anyoen know how to expand this? i can't think of any obvious way...
What kind of result are you looking for - functions of a and b separately? As it stands, it is as simple as possible.
There's not much you can do. In some cases, it's useful to factor it as [tex]\log a+\log(b+1)[/tex], but in general there's nothing simpler than the way you wrote it.
i have a deceptively simple question you see:
X^3 = (cY+d)^2
where c and d are constants, with x and y the variables. how would you plot the 2 variables as a straight line graph. i'm having an idiocy attack and can only think "log it...."
Take the log of Y and graph x, log y.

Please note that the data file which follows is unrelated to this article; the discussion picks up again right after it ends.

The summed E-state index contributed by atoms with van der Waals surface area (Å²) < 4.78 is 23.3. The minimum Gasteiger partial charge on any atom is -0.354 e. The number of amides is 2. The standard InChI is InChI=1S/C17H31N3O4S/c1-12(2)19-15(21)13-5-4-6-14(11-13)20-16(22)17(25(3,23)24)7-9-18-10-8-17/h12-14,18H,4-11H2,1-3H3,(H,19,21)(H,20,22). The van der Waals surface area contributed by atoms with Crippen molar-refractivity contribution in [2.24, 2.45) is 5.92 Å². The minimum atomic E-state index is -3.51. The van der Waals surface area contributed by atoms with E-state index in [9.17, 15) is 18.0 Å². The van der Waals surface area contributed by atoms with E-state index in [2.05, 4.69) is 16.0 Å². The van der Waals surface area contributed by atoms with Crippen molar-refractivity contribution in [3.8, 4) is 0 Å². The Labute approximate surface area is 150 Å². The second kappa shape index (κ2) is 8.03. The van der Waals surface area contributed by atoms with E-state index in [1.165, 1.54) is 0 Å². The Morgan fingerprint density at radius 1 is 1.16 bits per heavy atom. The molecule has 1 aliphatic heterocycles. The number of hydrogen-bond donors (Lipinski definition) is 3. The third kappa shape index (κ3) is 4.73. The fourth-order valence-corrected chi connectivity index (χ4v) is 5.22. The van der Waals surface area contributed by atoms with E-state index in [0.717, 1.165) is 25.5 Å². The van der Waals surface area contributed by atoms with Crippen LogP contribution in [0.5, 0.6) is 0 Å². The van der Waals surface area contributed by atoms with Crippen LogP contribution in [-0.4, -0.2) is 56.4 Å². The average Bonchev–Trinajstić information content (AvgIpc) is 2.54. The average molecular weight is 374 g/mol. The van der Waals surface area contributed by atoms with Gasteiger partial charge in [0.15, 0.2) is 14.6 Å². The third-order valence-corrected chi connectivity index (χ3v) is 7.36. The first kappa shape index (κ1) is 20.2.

that doesn't plot that relationship as a straight line though does it?
i was under impression you had to transform [said equation] into a y=mx+c type form
You can't plot things like [itex]x^3=y^2[/itex] as a straight line on a normal graph.
I didn't mean that would give you a formula, but if you had a set of data, you could find the regression by plotting x, log y. It's not the answer but it's a way to get it.
No, none of log-log, log-linear or linear-log will make that equation a straight line.
What's the full context of the problem, do you have a number (more than 2) of x,y points and you wish to find constants c and d that give the "best fit" in some particular sense?
Separate names with a comma.